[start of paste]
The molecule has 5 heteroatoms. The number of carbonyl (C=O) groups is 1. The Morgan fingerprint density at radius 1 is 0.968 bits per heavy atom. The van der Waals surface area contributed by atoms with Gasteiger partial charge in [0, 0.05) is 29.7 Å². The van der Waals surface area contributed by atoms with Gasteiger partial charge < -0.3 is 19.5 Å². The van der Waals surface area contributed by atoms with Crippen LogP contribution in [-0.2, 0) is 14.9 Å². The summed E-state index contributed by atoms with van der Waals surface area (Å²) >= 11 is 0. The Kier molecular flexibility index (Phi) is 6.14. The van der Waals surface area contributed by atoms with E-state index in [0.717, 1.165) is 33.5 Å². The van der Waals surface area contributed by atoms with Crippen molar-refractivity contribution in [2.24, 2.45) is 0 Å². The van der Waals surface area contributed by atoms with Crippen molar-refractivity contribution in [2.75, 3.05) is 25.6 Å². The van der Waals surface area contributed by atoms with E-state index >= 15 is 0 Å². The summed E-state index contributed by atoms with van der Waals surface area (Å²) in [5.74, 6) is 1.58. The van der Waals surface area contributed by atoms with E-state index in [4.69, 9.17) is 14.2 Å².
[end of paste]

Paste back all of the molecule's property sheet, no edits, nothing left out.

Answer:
The molecule has 5 heteroatoms. The number of carbonyl (C=O) groups is 1. The Morgan fingerprint density at radius 1 is 0.968 bits per heavy atom. The van der Waals surface area contributed by atoms with Gasteiger partial charge in [0, 0.05) is 29.7 Å². The van der Waals surface area contributed by atoms with Gasteiger partial charge < -0.3 is 19.5 Å². The van der Waals surface area contributed by atoms with Crippen LogP contribution in [-0.2, 0) is 14.9 Å². The summed E-state index contributed by atoms with van der Waals surface area (Å²) >= 11 is 0. The Kier molecular flexibility index (Phi) is 6.14. The van der Waals surface area contributed by atoms with E-state index in [0.717, 1.165) is 33.5 Å². The van der Waals surface area contributed by atoms with Crippen molar-refractivity contribution in [2.24, 2.45) is 0 Å². The van der Waals surface area contributed by atoms with Crippen molar-refractivity contribution in [2.75, 3.05) is 25.6 Å². The van der Waals surface area contributed by atoms with E-state index >= 15 is 0 Å². The summed E-state index contributed by atoms with van der Waals surface area (Å²) in [5.74, 6) is 1.58. The van der Waals surface area contributed by atoms with E-state index in [4.69, 9.17) is 14.2 Å².